Highly conducting Wurster-type twisted covalent organic frameworks†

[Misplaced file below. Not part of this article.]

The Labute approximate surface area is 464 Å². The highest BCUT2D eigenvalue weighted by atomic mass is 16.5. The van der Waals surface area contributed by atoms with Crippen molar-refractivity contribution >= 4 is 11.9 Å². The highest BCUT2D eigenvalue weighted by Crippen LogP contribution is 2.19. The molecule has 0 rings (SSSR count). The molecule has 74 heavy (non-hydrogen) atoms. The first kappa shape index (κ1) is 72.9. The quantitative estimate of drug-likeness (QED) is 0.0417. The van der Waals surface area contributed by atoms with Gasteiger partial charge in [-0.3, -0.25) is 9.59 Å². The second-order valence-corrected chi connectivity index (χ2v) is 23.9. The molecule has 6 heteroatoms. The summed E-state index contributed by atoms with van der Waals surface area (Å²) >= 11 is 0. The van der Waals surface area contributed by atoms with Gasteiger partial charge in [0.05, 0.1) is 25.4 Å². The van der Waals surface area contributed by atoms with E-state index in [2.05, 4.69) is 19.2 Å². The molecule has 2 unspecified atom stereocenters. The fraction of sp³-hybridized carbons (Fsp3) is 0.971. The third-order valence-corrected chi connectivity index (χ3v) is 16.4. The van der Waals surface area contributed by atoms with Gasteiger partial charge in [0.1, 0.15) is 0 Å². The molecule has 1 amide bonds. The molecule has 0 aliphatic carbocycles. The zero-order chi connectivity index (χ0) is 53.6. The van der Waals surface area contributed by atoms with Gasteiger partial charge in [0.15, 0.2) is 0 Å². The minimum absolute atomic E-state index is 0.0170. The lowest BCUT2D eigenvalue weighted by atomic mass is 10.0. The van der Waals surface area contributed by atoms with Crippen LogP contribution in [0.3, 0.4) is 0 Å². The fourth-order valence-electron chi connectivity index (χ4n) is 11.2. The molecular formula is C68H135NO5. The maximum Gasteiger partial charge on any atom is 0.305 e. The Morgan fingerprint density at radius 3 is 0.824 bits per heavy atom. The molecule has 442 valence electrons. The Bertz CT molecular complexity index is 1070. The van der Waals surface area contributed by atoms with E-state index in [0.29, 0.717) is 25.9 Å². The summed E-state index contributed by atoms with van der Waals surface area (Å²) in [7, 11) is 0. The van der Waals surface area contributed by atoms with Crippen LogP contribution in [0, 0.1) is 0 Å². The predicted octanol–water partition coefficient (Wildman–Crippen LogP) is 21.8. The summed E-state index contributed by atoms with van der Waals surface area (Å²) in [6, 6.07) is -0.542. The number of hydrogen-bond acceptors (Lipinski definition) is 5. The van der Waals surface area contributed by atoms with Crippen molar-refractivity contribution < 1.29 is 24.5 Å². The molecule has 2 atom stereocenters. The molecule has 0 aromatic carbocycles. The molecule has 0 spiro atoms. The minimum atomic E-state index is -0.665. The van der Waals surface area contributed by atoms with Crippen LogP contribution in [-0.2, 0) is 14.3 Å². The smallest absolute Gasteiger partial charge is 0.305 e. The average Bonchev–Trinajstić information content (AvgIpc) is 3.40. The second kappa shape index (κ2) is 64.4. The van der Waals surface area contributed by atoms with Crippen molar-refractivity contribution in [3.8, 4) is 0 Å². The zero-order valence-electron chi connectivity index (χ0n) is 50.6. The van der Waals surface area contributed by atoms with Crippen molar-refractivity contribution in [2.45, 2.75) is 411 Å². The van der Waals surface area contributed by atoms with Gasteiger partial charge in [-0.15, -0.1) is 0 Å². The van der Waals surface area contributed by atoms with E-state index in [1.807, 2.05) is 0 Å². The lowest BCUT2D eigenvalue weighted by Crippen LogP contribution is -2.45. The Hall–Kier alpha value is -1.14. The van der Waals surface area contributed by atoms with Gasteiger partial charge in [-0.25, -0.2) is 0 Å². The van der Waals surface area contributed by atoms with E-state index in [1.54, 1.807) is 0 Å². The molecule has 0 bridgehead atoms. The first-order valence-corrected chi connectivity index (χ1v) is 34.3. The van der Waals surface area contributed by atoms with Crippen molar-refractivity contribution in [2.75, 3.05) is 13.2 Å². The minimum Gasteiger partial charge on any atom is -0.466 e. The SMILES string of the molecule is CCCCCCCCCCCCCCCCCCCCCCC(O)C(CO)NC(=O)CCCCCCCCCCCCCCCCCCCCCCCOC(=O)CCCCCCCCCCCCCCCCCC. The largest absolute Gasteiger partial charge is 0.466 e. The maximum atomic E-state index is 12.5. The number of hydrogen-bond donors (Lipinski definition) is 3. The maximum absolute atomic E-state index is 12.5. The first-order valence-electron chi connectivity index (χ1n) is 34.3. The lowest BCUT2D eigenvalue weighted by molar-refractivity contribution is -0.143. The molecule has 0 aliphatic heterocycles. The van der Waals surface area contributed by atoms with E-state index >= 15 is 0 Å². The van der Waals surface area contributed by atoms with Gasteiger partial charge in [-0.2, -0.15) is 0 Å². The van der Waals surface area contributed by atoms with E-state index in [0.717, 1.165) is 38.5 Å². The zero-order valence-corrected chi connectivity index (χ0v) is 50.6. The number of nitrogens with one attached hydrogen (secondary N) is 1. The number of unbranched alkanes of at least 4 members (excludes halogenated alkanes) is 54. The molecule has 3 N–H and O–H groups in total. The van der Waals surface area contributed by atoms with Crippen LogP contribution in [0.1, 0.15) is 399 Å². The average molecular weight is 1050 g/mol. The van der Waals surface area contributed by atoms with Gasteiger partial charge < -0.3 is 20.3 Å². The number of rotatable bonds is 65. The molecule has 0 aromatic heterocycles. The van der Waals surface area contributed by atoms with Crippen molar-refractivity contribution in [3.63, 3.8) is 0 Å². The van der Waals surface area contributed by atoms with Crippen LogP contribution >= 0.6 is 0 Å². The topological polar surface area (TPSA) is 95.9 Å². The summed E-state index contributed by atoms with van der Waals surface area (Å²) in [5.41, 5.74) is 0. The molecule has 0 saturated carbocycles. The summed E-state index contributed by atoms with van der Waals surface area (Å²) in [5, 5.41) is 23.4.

Covalent organic frameworks (COFs) define a versatile structural paradigm combining attractive properties such as crystallinity, porosity, and chemical and structural modularity which are valuable for various applications. For the incorporation of COFs into optoelectronic devices, efficient charge carrier transport and intrinsic conductivity are often essential. Here, we report the synthesis of two imine-linked two-dimensional COFs, WTA and WBDT, featuring a redox-active Wurster-type motif based on the twisted tetragonal N,N,N′,N′-tetraphenyl-1,4-phenylenediamine node. By condensing this unit with either terephthalaldehyde (TA) or benzodithiophene dialdehyde (BDT), COFs featuring a dual-pore kagome-type structure were obtained as highly crystalline materials with large specific surface areas and mesoporosity. In addition, the experimentally determined high conduction band energies of both COFs render them suitable candidates for oxidative doping. The incorporation of a benzodithiophene linear building block into the COF allows for high intrinsic macroscopic conductivity. Both anisotropic and average isotropic electrical conductivities were determined with van der Pauw measurements using oriented films and pressed pellets, respectively. Furthermore, the impact of different dopants such as F4TCNQ, antimony pentachloride and iodine on the conductivities of the resulting doped COFs was studied. By using the strong organic acceptor F4TCNQ, a massive increase of the radical cation density (up to 0.5 radicals per unit cell) and long-term stable electrical conductivity as high as 3.67 S m−1 were achieved for the anisotropic transport in an oriented film, one of the highest for any doped COF to date. Interestingly, no significant differences between isotropic and anisotropic charge transport were found in films and pressed pellets. This work expands the list of possible building nodes for electrically conducting COFs from planar systems to twisted geometries. The achievement of high and stable electrical conductivity paves the way for possible applications of new COFs in organic (opto)electronics.
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